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GARROWHILL
***Alistair Stevenson
**More Recent Alistair **Holiday in Riddrie
Memories of Watsons
by Carrick Watson

The Faskine - William Kerr

Stories when you are dead - set in The Faskine

Faskine Tale  Elizabeth Tennant

Reminiscence Pages
Factories
  1. Lamberton 1
  2. Anecdotes - Tom

  3.  Gallery 1

  4. Gallery 2

  5. Engineers 1939

  6. Group c1940

  7. Group 1963

  8. ??L1020341b.jpg

  9. Memories -Tom

  10. The Hydrocon Story -by Bob McMillan

  11. Lambertons - photos provided by KRG

Murray & Paterson Intro
M & Paterson History

Stewart & LLoyds
Clyde Tube Works

RB Tennent Coatbridge
RB Tennent Poem Ww
My RB Tennent Years - Grant Cullen

William Bain & Co

Memories of the Lochrin
Calder Hot Roll John Marr
Thomas Hudson & Co
Gartsherrie Iron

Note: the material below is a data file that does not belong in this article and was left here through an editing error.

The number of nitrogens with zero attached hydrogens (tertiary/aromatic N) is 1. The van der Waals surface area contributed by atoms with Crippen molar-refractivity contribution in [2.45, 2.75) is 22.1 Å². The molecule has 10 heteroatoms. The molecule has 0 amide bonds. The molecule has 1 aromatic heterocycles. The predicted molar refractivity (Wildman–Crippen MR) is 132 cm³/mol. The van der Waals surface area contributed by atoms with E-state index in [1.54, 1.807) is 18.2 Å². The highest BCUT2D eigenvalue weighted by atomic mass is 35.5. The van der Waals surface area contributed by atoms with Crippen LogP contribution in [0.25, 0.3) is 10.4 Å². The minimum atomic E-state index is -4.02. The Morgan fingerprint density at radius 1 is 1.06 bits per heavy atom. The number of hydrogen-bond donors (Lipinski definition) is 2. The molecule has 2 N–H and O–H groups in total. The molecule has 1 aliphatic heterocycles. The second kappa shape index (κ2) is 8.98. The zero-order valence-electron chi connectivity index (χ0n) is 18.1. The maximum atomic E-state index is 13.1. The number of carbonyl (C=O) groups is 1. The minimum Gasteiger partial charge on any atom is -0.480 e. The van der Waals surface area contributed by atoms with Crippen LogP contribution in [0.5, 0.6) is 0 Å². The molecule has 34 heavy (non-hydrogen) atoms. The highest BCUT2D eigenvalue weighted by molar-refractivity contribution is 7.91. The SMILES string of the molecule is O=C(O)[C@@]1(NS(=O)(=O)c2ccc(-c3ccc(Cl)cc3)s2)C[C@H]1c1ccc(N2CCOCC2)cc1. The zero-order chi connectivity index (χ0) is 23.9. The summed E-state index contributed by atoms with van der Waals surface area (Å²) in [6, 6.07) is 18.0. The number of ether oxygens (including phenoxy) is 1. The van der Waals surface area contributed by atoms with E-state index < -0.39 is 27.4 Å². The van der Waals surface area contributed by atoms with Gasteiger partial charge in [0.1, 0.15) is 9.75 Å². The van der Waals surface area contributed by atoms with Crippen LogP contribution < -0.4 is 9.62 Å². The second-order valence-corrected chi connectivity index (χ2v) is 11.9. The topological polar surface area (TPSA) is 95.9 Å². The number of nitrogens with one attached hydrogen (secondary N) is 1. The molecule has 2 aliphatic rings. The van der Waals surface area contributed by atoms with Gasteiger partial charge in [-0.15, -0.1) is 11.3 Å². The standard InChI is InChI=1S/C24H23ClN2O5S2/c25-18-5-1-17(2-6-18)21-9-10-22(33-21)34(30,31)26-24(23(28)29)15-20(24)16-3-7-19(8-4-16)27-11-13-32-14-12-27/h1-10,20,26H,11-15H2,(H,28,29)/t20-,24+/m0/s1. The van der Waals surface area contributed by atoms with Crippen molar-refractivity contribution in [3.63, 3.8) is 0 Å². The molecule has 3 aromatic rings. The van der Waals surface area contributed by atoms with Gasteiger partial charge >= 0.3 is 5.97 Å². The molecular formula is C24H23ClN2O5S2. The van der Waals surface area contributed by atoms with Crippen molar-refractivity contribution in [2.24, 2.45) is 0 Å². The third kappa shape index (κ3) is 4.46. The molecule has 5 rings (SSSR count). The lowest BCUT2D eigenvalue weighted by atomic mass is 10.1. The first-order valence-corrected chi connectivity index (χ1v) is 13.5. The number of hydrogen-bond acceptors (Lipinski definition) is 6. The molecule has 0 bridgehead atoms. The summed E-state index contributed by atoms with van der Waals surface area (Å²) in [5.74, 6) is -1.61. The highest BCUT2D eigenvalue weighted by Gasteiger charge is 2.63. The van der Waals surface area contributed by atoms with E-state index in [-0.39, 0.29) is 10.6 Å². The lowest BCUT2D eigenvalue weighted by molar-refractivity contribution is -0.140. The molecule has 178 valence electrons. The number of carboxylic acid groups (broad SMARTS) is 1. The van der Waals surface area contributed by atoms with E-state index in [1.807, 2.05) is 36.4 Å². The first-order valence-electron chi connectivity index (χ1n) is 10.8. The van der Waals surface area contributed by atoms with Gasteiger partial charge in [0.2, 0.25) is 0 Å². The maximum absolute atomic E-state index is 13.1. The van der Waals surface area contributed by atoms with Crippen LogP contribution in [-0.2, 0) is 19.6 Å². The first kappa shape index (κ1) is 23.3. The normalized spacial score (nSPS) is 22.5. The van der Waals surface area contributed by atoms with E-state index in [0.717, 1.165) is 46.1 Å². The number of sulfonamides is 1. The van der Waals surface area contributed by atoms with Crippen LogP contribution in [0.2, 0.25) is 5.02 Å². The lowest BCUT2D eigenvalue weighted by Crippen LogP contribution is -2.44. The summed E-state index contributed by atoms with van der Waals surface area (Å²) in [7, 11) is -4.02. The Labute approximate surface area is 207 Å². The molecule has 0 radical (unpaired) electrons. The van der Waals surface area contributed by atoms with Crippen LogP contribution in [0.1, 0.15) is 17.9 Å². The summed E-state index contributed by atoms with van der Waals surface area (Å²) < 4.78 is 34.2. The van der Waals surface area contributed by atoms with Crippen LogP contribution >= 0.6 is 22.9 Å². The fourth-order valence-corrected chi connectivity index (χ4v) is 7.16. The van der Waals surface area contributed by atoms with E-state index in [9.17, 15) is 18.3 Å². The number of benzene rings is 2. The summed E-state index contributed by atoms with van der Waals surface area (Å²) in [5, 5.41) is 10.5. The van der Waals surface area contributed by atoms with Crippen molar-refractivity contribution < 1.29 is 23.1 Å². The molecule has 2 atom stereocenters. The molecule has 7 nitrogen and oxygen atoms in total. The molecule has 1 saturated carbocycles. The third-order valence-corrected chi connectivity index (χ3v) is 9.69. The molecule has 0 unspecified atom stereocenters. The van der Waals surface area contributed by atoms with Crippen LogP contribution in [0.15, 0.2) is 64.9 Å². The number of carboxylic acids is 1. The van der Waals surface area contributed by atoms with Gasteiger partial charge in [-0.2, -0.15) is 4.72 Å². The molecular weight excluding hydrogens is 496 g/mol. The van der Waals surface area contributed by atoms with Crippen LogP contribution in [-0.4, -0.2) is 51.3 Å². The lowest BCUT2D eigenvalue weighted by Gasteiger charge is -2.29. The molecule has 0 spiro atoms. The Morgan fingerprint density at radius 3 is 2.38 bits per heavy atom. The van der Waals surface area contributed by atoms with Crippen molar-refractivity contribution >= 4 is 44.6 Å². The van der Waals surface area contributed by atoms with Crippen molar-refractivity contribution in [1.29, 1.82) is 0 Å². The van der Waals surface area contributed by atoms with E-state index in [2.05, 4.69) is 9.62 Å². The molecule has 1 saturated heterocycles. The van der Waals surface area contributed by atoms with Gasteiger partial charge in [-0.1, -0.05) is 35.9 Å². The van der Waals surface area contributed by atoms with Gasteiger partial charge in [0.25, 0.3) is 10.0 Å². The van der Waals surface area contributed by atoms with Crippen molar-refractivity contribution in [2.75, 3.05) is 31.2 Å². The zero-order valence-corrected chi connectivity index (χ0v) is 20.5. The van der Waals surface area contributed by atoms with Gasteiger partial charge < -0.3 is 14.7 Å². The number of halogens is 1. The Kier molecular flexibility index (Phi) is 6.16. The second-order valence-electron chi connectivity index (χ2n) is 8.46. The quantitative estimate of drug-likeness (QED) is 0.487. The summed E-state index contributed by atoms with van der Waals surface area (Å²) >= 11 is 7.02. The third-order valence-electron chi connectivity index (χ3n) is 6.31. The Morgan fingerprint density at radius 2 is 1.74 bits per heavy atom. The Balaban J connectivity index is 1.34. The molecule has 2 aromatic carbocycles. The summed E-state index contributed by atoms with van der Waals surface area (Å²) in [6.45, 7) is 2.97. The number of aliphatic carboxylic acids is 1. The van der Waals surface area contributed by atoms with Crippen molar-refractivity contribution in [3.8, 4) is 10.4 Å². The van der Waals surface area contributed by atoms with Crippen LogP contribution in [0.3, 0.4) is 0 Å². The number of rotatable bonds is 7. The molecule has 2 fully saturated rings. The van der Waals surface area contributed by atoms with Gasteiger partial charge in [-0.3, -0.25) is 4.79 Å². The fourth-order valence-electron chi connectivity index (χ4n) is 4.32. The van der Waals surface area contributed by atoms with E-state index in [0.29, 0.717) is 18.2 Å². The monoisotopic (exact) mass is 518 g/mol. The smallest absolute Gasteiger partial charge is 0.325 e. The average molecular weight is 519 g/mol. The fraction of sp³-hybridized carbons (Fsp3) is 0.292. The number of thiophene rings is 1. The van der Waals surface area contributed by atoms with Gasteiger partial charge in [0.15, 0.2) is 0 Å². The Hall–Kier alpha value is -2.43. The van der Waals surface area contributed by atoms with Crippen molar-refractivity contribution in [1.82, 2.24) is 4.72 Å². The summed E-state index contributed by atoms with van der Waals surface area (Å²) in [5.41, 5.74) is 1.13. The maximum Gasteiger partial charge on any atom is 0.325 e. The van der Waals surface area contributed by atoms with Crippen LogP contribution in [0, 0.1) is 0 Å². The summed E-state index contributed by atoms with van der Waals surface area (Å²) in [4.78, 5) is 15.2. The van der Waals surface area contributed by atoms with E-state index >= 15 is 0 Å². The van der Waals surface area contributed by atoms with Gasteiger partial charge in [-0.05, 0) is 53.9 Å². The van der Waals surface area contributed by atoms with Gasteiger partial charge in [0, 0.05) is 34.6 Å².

Summerlee Ironworks

Bairds of Old Monkland

Bairds of Gartsherrie

William Baird & Co



“Auld” Old Monkland
(Bob Cameron  c1986)

Old Monkland Memories
from Canada - John Marrs

Memories Langloan c1987
Margie (Logue) Weisak
Langloan Lum

Janet Hamilton -
The Candy Man - Art McGivern
Baxters Buses
Birds of Prey
The Railways
Gartloch Hosp
 
Bert Gilroy
MEMORIES
 
The Penny Project

 

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 Gartsherrie Iron Works

by Andrew Miller - Rise and Progress of Coatbridge
written in 1864

see Gartsherrie - Intro
SeeGartsherrie Iron Works 
see Gartsherrie memories

Gartsherrie

Gartsherrie Iron Works, the proprietors of which are the Messrs Baird, are the next in order, and their career has been without a parallel for success in the West of Scotland, and who, as iron masters, are second to none in the kingdom.